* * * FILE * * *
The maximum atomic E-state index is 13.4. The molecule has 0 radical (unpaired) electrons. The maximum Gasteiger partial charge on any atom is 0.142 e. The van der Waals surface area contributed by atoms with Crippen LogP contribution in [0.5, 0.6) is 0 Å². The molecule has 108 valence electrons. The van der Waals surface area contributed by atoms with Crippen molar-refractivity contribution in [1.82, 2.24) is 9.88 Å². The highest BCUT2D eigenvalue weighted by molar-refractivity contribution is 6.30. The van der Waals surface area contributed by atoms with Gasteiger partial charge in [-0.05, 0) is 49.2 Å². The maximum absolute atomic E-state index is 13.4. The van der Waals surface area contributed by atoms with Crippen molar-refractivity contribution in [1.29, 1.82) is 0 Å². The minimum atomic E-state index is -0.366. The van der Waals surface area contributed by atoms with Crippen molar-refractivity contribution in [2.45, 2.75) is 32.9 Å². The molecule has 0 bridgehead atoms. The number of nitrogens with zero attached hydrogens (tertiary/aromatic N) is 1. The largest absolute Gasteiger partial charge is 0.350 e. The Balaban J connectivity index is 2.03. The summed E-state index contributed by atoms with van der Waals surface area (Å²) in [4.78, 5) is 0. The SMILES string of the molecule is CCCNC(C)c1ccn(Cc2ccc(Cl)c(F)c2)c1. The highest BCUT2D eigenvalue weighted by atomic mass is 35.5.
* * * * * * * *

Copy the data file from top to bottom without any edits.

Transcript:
The maximum atomic E-state index is 13.4. The molecule has 0 radical (unpaired) electrons. The maximum Gasteiger partial charge on any atom is 0.142 e. The van der Waals surface area contributed by atoms with Crippen LogP contribution in [0.5, 0.6) is 0 Å². The molecule has 108 valence electrons. The van der Waals surface area contributed by atoms with Crippen molar-refractivity contribution in [1.82, 2.24) is 9.88 Å². The highest BCUT2D eigenvalue weighted by molar-refractivity contribution is 6.30. The van der Waals surface area contributed by atoms with Gasteiger partial charge in [-0.05, 0) is 49.2 Å². The maximum absolute atomic E-state index is 13.4. The van der Waals surface area contributed by atoms with Crippen molar-refractivity contribution in [1.29, 1.82) is 0 Å². The minimum atomic E-state index is -0.366. The van der Waals surface area contributed by atoms with Crippen molar-refractivity contribution in [2.45, 2.75) is 32.9 Å². The molecule has 0 bridgehead atoms. The number of nitrogens with zero attached hydrogens (tertiary/aromatic N) is 1. The largest absolute Gasteiger partial charge is 0.350 e. The Balaban J connectivity index is 2.03. The summed E-state index contributed by atoms with van der Waals surface area (Å²) in [4.78, 5) is 0. The SMILES string of the molecule is CCCNC(C)c1ccn(Cc2ccc(Cl)c(F)c2)c1. The highest BCUT2D eigenvalue weighted by atomic mass is 35.5.